#1 What You'll Need
Whoever is doing your email switch (whether it's you or your IT contractor), here's a list of the basics that will be required for a smooth transition:
- A list of all email addresses that you have currently, plus any new ones you want created.
- The username and password to access your domain (usually where your domain is registered).
- An alternate/personal email address or phone number so you can be reached if a problem comes up during the transfer.
#2 Timing is Everything
Schedule the changes to be completed on a Friday evening. Not everyone who hosts your email will tell you this. But you need to insist on it. Here's why:
If the changes are completed during the week, you run the risk of having your email delayed or unavailable for up to 24 hours during business hours.
In addition, if there are any unforeseen issues that arise during the change, you'd want them resolved before they impact your employees and customers during peak time.
Making the change to your email hosting over the weekend minimizes the risk of impacting your employees, customers and business during normal working hours.
Note: This may seem like an extreme-case precaution, but we've had customers who have switched their email over during business hours on a weekday, and their email was completely unavailable the rest of the day. There wasn't anything that could be done at that point; it was a matter of simply waiting it out. So if you don't read any further, be sure this suggestion sticks in your mind!
The Technical Explanation Behind This Tip:
When you change where your email is hosted, changes are made to your domain. The changes are made to what's called "MX records" (mail exchanger records). The MX records basically tell the internet how and where to deliver an email that is addressed to you. Any change to your MX records can take up to 48 hours to take effect throughout the internet.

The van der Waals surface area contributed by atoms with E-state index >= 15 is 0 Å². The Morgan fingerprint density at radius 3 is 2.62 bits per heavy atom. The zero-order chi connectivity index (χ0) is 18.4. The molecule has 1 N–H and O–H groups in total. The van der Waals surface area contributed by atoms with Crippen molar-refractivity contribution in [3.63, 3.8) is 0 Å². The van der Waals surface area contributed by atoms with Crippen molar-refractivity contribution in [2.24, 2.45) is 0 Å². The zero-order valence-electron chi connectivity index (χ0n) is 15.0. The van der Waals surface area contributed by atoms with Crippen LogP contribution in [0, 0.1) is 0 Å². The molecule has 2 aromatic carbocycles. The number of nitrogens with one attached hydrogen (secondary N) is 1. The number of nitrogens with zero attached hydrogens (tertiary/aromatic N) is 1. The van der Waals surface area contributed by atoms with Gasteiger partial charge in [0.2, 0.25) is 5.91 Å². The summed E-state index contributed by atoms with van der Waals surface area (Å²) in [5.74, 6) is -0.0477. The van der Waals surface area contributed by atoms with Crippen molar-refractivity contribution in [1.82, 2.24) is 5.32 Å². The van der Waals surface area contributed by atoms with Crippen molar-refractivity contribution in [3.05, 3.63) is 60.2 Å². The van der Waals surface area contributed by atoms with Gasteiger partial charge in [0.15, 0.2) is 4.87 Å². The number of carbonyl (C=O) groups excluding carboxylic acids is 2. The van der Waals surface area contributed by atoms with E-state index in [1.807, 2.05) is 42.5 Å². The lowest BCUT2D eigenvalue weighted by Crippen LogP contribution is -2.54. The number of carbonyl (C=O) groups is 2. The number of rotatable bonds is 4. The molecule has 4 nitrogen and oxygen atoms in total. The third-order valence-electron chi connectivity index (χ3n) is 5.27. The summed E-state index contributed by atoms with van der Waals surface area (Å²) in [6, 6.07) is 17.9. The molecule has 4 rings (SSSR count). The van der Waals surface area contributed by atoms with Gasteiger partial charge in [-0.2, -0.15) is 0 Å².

Sometimes the change is instantaneous; other times it can take the full 48 hours. And it's not all-or-nothing. So while one user's internet service provider (ISP) has picked up the change, someone else on the other side of town may not have. No one has any control over this. Once the change is made, you have to just wait it out.
So how does this affect your email hosting change? As soon as the email changes are made on your domain, the emails others are sending to you may be delayed while the internet "figures things out". This means customers may be sending you emails, but you're not seeing them in Outlook (or wherever you check your email). On a Tuesday morning, this could have a big impact on your office productivity and ability to service your customers. On a Saturday morning, it probably doesn't matter - your staff won't be there to know the difference.
It's important to know that these delayed emails will get there eventually - they're not lost, just delayed. As soon as the "update period" (the one that can last up to 48 hours) is over, all those emails will have arrived in your inbox. (That being said, if the person making the changes to the MX records makes a mistake and configures things wrong, your customers may get a "bounce back" when trying to email you. In that case, you won't receive the email until your customer resends it.)